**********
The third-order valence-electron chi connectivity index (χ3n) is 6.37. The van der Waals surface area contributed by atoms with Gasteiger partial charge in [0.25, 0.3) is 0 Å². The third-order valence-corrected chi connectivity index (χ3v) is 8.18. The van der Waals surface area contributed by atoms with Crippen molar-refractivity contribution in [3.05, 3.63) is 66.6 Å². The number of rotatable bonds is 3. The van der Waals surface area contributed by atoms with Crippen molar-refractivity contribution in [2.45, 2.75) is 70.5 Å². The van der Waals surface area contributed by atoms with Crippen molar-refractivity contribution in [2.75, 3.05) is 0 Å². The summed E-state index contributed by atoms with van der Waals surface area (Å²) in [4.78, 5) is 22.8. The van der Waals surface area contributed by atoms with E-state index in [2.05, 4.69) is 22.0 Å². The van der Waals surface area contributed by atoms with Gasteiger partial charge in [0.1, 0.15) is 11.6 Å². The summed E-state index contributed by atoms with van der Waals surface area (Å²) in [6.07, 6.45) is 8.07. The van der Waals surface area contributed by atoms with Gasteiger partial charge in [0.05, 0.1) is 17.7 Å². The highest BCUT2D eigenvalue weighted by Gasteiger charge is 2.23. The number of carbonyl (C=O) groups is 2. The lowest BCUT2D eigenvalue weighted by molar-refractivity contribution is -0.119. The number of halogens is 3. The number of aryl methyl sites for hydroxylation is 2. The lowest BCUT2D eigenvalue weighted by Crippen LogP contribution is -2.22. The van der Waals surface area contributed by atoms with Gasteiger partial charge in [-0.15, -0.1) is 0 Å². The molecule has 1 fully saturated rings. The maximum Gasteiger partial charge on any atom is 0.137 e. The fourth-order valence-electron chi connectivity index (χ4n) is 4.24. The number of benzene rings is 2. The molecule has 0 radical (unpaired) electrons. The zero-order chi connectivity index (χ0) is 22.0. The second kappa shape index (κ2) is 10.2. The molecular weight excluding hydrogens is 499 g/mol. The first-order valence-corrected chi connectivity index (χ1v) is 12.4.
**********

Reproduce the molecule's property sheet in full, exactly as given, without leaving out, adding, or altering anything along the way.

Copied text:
The third-order valence-electron chi connectivity index (χ3n) is 6.37. The van der Waals surface area contributed by atoms with Gasteiger partial charge in [0.25, 0.3) is 0 Å². The third-order valence-corrected chi connectivity index (χ3v) is 8.18. The van der Waals surface area contributed by atoms with Crippen molar-refractivity contribution in [3.05, 3.63) is 66.6 Å². The number of rotatable bonds is 3. The van der Waals surface area contributed by atoms with Crippen molar-refractivity contribution in [2.45, 2.75) is 70.5 Å². The van der Waals surface area contributed by atoms with Crippen molar-refractivity contribution in [2.75, 3.05) is 0 Å². The summed E-state index contributed by atoms with van der Waals surface area (Å²) in [4.78, 5) is 22.8. The van der Waals surface area contributed by atoms with E-state index in [2.05, 4.69) is 22.0 Å². The van der Waals surface area contributed by atoms with Gasteiger partial charge in [0.1, 0.15) is 11.6 Å². The summed E-state index contributed by atoms with van der Waals surface area (Å²) in [6.07, 6.45) is 8.07. The van der Waals surface area contributed by atoms with Gasteiger partial charge in [0.05, 0.1) is 17.7 Å². The highest BCUT2D eigenvalue weighted by Gasteiger charge is 2.23. The number of carbonyl (C=O) groups is 2. The lowest BCUT2D eigenvalue weighted by molar-refractivity contribution is -0.119. The number of halogens is 3. The number of aryl methyl sites for hydroxylation is 2. The lowest BCUT2D eigenvalue weighted by Crippen LogP contribution is -2.22. The van der Waals surface area contributed by atoms with Gasteiger partial charge in [-0.15, -0.1) is 0 Å². The molecule has 1 fully saturated rings. The maximum Gasteiger partial charge on any atom is 0.137 e. The fourth-order valence-electron chi connectivity index (χ4n) is 4.24. The number of benzene rings is 2. The molecule has 0 radical (unpaired) electrons. The zero-order chi connectivity index (χ0) is 22.0. The second kappa shape index (κ2) is 10.2. The molecular weight excluding hydrogens is 499 g/mol. The first-order valence-corrected chi connectivity index (χ1v) is 12.4.